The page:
Four of the Five Sisters of Kintail from Shiel Bridge
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Kintail consists of the mountains to the north of Glen Shiel (and the A87 road) between the heads of Loch Duich and Loch Cluanie; its boundaries, other than Glen Shiel, are generally taken to be the valleys of Strath Croe and Gleann Gaorsaic to the north and An Caorann Mòr to the east. The area is split between the parishes of Glen Shiel and Kintail, with the latter lying to the north of the glen.
- Main article: Glen Shiel Hills
The area is known chiefly for the Five Sisters Of Kintail (Gaelic: Còig Peathraichean Chinn Tàile, although not a name derived from Gaelic, it has individual names for each of the five sisters:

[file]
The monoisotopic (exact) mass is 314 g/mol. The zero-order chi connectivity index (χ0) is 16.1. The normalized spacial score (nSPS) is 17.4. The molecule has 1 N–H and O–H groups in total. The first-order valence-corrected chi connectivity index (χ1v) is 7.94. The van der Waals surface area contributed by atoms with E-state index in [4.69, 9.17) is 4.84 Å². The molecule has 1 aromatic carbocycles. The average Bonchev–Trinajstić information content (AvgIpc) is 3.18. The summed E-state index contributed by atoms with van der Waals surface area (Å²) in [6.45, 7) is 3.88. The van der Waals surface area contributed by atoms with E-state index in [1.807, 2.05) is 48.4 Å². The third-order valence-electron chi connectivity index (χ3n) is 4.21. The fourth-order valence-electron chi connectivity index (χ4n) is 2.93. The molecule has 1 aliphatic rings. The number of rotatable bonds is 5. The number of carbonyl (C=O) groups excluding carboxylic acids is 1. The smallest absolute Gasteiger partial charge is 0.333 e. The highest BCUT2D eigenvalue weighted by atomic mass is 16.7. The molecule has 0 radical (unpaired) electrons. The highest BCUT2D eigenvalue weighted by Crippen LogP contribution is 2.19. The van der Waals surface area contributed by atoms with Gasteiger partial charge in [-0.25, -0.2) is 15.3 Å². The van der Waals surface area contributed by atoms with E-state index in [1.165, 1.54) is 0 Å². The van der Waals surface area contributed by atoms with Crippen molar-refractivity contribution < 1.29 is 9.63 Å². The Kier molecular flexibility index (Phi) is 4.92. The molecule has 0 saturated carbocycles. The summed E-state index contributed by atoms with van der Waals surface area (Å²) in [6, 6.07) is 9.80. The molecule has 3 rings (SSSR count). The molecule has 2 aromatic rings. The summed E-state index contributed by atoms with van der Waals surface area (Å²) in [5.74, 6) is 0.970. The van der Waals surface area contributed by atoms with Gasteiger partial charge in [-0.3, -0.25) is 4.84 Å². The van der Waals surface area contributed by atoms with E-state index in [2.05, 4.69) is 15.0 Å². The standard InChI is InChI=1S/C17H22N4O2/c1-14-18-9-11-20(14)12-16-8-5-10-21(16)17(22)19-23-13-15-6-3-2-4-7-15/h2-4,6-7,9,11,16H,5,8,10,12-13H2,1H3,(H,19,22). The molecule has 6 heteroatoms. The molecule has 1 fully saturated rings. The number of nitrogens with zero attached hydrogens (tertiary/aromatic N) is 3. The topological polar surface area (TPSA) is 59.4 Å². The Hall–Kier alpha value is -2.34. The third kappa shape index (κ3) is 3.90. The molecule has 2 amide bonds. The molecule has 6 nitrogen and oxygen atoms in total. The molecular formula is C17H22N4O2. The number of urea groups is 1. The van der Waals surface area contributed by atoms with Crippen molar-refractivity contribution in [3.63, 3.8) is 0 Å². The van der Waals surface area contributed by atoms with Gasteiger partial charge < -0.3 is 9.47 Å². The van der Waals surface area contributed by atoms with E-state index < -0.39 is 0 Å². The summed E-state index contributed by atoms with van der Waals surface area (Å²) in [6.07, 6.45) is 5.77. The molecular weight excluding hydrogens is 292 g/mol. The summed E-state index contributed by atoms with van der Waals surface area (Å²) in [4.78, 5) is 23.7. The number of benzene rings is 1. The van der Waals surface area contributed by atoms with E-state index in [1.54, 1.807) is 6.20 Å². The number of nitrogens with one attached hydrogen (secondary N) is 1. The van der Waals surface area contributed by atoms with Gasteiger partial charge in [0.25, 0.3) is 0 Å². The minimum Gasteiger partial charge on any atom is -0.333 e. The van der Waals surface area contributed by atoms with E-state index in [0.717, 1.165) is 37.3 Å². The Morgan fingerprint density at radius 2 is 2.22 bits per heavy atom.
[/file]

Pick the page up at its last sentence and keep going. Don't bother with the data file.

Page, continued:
These mountains form a high ridge some five miles long rising steeply from Glen Shiel to a maximum height of 3,501 feet. The five distinctly pointed summits are a well-known landmark and a popular hillwalking expedition. Three of the Five Sisters, which are all over 3,000 feet, are classified as full Munros, with the other two being subsidiary Munro tops. The ridge containing the Five Sisters continues unbroken to the east where it takes in a further three Munros, often known as the Brothers. Beinn Fhada (Ben Attow) is the other main mountain in the area.
Most of Kintail is owned by the National Trust for Scotland. The Trust's Kintail and Morvich estate covers 29 square miles and includes the Falls of Glomach, one of the highest waterfalls in Great Britain. The estate was bought for the Trust in 1944 by Percy Unna, the Scottish Mountaineering Club president who also acquired Glencoe for the Trust.